ig·​no·​ble | \ ig-ˈnō-bəl How to pronounce ignoble (audio) \

Definition of ignoble

1 : of low birth or common origin : plebeian
2 : characterized by baseness, lowness, or meanness

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Other Words from ignoble

ignobility \ ˌig-​nō-​ˈbi-​lə-​tē How to pronounce ignobility (audio) \ noun
ignobleness \ ig-​ˈnō-​bəl-​nəs How to pronounce ignobleness (audio) \ noun
ignobly \ ig-​ˈnō-​blē How to pronounce ignobly (audio) also  -​bə-​lē \ adverb

Choose the Right Synonym for ignoble

mean, ignoble, abject, sordid mean being below the normal standards of human decency and dignity. mean suggests small-mindedness, ill temper, or cupidity. mean and petty satire ignoble suggests a loss or lack of some essential high quality of mind or spirit. an ignoble scramble after material possessions abject may imply degradation, debasement, or servility. abject poverty sordid is stronger than all of these in stressing physical or spiritual degradation and abjectness. a sordid story of murder and revenge

Did You Know?

The word noble, in addition to referring to someone born to aristocratic ranks, can also be used to describe someone of outstanding character. That word first appeared in English in the 13th century, and its antonym, "ignoble," came about two centuries later. Ignoble derives via Middle English and Middle French from the Latin prefix in- ("not") and the Old Latin gnobilis ("noble"). Originally, "ignoble" described someone born to common or plebeian origins, but by the late 16th century it had come to describe people of dishonorable character, or the actions performed by such people.

Examples of ignoble in a Sentence

an ignoble child who would one day grow up to be a prince among playwrights such an ignoble act is completely unworthy of a military officer

Recent Examples on the Web

The reasons are partly ignoble: In a country of 330 million people who have implements of mayhem within easy reach, bad things are going to happen. Holman W. Jenkins, WSJ, "We Are a Homicidal Species," 2 Nov. 2018 Image To grande dame Fanny (Harriet Harris), their doubts are ignoble. Jesse Green, New York Times, "Review: ‘The Royal Family of Broadway,’ This Time in Song," 5 July 2018 The announcement late Friday marked an ignoble end for the embattled university executive, whose tenure had been overshadowed by recent scandals tarnishing the reputation of one of Southern California's premier educational institutions. Thomas Curwen, latimes.com, "Nikias' tenure as USC president was marked by growth and scandal," 26 May 2018 The principal adults in the story reveal that they are driven chiefly by ignoble motives. Dan Hofstadter, WSJ, "Longing, Violence and Social Rank," 25 May 2018 This would mark an ignoble end to a promising political career. Matthew Hennessey, WSJ, "Missouri’s Beleaguered Governor Wants His Day in Court," 20 Apr. 2018 There is nothing at all ignoble about an approachable, crowd-pleasing menu made with care and served by a chummy cast of characters in a boisterous, marketing-friendly environment. Dominic Armato, azcentral, "The Sicilian Butcher: 908 ways to eat meatballs at Maggiore's new Italian restaurant. But are they good?," 10 Apr. 2018 O’Hara, who has directed his own play, has the nerve to add a plea for a charitable donation to Planned Parenthood at the curtain call, conscripting a noble organization into this ignoble theatrical mashup. Toby Zinman, Philly.com, "'Mankind' at Playwrights Horizons: Tedious, offensive satire set in an all-dude future," 11 Jan. 2018 The topic of the Iliad is a tantrum; of Lear preposterous and bloody-minded perversity, of Anna [Karenina] and Emma Bovary [sic] sordid adulteries: the action is for the most part ignoble. Michael Dirda, WSJ, "Review: W.M. Spackman’s Armful of Glittering Prose," 8 Dec. 2017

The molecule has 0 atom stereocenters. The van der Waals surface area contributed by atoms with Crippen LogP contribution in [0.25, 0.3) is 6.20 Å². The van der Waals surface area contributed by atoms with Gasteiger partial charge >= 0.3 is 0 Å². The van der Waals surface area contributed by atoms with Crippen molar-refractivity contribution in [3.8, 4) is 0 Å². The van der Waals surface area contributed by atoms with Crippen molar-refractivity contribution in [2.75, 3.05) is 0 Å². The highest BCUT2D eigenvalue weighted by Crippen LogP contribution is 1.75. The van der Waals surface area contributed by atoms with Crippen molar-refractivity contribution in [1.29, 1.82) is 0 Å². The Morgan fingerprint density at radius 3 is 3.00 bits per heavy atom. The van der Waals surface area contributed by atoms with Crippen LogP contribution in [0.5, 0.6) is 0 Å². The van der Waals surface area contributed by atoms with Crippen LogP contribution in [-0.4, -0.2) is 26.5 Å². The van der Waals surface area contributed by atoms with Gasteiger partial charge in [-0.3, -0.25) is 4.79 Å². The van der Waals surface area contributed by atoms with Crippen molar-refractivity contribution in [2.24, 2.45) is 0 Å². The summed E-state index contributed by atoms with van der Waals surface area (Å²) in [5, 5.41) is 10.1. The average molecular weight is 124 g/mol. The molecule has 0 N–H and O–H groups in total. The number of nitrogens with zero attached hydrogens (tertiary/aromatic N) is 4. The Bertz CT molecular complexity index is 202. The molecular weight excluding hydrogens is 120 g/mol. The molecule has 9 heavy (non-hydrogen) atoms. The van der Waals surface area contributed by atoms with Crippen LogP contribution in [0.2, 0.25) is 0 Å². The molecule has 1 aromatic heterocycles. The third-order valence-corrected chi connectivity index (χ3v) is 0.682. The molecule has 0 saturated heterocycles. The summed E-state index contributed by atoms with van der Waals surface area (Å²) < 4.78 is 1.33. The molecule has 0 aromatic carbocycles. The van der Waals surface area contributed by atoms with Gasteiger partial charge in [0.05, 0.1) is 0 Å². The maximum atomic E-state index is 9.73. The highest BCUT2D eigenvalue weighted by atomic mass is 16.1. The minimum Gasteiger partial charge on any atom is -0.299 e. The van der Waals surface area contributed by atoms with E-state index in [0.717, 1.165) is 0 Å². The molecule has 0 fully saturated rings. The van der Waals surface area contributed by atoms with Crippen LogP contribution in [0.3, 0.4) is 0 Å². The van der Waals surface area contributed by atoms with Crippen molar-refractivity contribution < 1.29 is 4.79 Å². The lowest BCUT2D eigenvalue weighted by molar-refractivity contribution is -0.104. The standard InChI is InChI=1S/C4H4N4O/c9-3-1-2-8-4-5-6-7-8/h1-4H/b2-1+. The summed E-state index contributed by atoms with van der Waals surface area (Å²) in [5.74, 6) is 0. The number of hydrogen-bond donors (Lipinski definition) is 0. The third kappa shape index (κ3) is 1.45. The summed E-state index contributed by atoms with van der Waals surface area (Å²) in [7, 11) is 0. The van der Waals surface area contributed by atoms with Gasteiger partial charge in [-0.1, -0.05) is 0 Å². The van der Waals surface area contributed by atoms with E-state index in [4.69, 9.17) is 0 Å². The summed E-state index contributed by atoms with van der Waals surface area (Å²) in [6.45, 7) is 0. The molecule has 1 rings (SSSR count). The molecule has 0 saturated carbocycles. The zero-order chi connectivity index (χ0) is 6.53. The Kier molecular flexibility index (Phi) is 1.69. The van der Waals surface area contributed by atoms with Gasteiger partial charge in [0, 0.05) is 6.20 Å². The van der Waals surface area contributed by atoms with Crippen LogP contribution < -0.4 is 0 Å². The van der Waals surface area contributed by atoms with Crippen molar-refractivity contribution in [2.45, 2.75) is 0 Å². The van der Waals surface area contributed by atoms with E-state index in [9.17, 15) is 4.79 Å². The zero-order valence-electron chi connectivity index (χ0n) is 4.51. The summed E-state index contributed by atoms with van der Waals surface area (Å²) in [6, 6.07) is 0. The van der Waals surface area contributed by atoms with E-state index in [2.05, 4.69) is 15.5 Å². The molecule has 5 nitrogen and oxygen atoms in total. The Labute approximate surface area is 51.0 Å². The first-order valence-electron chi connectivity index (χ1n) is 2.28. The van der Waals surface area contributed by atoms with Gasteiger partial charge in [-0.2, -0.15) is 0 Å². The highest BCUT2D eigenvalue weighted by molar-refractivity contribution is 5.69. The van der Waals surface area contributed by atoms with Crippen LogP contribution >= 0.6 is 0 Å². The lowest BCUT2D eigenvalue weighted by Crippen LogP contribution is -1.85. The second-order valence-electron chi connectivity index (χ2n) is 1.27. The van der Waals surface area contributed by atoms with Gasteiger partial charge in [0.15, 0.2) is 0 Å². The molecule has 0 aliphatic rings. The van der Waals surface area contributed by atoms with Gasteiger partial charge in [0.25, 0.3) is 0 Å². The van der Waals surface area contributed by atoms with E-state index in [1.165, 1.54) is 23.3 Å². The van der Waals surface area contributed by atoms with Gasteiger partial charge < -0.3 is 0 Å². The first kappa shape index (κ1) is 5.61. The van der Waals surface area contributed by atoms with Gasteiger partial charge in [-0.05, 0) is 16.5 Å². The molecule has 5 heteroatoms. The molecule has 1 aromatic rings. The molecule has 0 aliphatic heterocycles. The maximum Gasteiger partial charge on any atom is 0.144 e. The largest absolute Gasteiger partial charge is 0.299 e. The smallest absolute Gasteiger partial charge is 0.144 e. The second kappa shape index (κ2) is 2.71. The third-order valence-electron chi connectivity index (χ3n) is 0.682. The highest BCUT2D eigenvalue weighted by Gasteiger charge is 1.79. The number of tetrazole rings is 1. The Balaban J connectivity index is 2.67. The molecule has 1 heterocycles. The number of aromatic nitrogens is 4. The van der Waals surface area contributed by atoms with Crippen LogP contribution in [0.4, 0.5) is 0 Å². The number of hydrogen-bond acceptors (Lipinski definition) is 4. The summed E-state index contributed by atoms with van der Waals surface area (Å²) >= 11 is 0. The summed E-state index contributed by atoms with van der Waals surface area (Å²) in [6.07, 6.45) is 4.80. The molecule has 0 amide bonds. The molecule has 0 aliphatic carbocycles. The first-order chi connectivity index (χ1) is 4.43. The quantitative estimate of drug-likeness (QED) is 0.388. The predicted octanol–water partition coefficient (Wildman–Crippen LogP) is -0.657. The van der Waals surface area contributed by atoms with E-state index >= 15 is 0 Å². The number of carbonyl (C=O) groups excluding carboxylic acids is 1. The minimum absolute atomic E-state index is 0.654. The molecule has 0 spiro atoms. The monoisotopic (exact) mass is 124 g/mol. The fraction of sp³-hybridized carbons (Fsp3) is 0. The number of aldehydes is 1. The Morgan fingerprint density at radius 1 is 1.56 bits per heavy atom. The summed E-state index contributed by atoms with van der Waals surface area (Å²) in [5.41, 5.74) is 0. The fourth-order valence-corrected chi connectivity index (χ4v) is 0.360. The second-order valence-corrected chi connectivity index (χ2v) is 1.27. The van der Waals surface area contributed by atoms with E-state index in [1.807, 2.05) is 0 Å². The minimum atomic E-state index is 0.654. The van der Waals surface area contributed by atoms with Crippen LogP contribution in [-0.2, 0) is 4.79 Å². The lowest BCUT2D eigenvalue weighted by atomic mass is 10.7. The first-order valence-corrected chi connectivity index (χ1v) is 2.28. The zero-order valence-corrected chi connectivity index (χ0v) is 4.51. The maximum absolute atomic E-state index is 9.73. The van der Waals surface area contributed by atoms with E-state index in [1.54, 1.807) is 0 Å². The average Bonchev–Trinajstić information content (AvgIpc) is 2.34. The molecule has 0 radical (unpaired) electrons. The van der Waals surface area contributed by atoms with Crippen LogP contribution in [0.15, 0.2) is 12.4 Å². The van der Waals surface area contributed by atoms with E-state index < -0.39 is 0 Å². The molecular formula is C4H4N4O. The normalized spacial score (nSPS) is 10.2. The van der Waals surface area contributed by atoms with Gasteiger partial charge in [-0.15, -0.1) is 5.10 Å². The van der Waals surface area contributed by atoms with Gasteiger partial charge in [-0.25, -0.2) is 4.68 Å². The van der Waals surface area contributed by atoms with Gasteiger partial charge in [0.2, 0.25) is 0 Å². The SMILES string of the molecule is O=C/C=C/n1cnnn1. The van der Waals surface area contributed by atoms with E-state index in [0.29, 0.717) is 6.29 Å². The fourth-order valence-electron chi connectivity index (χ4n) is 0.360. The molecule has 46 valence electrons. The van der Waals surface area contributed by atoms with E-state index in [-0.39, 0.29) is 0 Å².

These example sentences are selected automatically from various online news sources to reflect current usage of the word 'ignoble.' Views expressed in the examples do not represent the opinion of Merriam-Webster or its editors. Send us feedback.

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First Known Use of ignoble

15th century, in the meaning defined at sense 1

History and Etymology for ignoble

Middle English, from Middle French, from Latin ignobilis, from in- + Old Latin gnobilis noble

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The first known use of ignoble was in the 15th century

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Thesaurus: All synonyms and antonyms for ignoble

Spanish Central: Translation of ignoble

Nglish: Translation of ignoble for Spanish Speakers

Britannica English: Translation of ignoble for Arabic Speakers

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